Bob: I can’t wait to see this.
Stormy: It doesn’t look like something that would be in an adult movie at all. It’s that good. I’m so proud of myself and I don’t care if I’m bragging, because it’s awesome. And then next week I’m actually shooting a big budget western. It’s over ten days and it’s a movie that I’ve wanted to do for almost ten years because I’ve always wanted to do a movie with horses and guns, because I always say I ride and I’m finally doing it. I’m so excited about that. I don’t think I’ve ever been more excited about a movie in my entire career.
Bob: I’ve been following your tweets on that and I’m looking forward to this one. This actually leads me to my next question. Outside of adult, you train horses. Is that, for lack of a better term, an exit strategy? Something for later?
Stormy: No. I’ll never make money in horses. I’m not that good. It’s just a really expensive hobby. I should have picked heroin instead. It’s safer and cheaper. (laughs)
Bob: Fair enough.
Stormy: But I do three day eventing, cross country jumping and show jumping and it’s just, I’ve always loved horses and luckily I have a job that affords me to be able to do that. I have plans to start a horse rescue to get horses off the race track and retrain them for new careers. Because most horses that come off the track end up going to slaughter in Mexico. And it’s just…if I can just save a few at a time and retrain them…because I actually own two rescue horses that have gone on to be very successful eventers. And my very first horse was an ex-racehorse, so I have kind of a soft spot for them. So I would like to do that, but I’m not doing it as a career.
Bob: Okay. I know we talked about this a little bit yesterday; not really talked about it, but hinted on it. As a director, how does piracy affect you.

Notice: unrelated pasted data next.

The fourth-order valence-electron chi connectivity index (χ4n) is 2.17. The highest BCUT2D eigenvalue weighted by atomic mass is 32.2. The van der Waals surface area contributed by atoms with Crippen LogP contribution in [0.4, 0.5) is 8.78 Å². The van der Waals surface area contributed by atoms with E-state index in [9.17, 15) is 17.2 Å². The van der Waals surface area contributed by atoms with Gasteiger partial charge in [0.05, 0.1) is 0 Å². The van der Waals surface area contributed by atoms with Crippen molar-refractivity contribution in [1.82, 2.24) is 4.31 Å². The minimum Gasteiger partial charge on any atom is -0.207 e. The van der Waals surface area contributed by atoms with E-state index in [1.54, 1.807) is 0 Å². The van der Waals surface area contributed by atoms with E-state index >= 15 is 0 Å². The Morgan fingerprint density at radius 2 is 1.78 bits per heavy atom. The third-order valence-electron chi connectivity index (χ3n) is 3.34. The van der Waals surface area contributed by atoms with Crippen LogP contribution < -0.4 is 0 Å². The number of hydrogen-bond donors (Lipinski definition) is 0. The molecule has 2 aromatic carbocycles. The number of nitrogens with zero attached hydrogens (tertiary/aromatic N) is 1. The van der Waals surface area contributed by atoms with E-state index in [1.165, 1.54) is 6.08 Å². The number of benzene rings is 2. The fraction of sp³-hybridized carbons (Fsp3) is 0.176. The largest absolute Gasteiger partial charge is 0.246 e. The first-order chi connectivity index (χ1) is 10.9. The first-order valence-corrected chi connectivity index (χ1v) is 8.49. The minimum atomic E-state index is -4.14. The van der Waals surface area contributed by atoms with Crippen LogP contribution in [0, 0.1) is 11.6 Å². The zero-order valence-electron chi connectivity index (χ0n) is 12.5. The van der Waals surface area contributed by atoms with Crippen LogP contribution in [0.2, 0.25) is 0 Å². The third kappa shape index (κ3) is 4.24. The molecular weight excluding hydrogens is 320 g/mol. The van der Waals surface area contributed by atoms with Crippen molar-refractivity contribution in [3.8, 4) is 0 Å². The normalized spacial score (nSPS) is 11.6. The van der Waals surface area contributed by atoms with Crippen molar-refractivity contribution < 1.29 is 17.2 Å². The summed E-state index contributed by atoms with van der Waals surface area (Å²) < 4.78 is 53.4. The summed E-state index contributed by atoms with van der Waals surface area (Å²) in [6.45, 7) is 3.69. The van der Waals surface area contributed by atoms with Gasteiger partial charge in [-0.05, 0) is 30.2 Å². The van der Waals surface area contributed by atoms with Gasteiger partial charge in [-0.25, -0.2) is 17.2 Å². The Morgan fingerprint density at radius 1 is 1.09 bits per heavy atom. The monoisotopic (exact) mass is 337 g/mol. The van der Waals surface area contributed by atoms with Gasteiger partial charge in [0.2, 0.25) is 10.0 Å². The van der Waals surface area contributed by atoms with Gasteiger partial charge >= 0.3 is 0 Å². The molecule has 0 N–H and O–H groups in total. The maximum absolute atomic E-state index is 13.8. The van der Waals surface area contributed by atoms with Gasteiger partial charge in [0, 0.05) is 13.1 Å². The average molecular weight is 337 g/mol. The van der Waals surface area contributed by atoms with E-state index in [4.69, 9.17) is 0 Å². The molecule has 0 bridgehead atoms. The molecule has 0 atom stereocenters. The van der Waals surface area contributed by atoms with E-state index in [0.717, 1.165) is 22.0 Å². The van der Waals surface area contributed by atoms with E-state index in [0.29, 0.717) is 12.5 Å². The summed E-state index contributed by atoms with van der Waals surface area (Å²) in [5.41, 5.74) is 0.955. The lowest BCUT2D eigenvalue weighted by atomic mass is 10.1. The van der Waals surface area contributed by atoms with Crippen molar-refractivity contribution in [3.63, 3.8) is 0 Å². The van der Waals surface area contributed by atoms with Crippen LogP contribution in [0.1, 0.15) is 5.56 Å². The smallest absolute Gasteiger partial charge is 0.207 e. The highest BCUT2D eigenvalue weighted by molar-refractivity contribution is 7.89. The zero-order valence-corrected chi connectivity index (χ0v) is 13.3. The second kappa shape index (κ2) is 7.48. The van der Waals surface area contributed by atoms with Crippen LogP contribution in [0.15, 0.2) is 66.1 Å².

Stormy: In the most awful ways possible.
Bob: I know, like, for the studio it’s one thing, for performers is another thing. Granted, you’re a performer as well.
Stormy: Right. Like how specifically as directing. Specifically as a director, it affects my budget. The more people steal, the less money the studio makes. The less money the studio makes, the less money they can give me to make a good movie. So whereas, and I’m just making up numbers here, whereas an average movie they had no problem giving me fifty thousand for it, now there’s no way they’re going to recoup that, so now they’ll give me thirty. But the consumer expects the movie to be just as good. But I’m working with a fraction of the budget, which means a fraction of the time and I can’t hire as many top performers in one movie so you’re gonna have like maybe one huge star and a bunch of…I don’t wanna say crap; but, you know, you get what you pay for. And it’s very frustrating to make something that’s the quality that you’ve come to expect from Wicked and the quality that I expect from myself with people that are not that quality. And that’s probably the most frustrating part, speaking specifically as a director.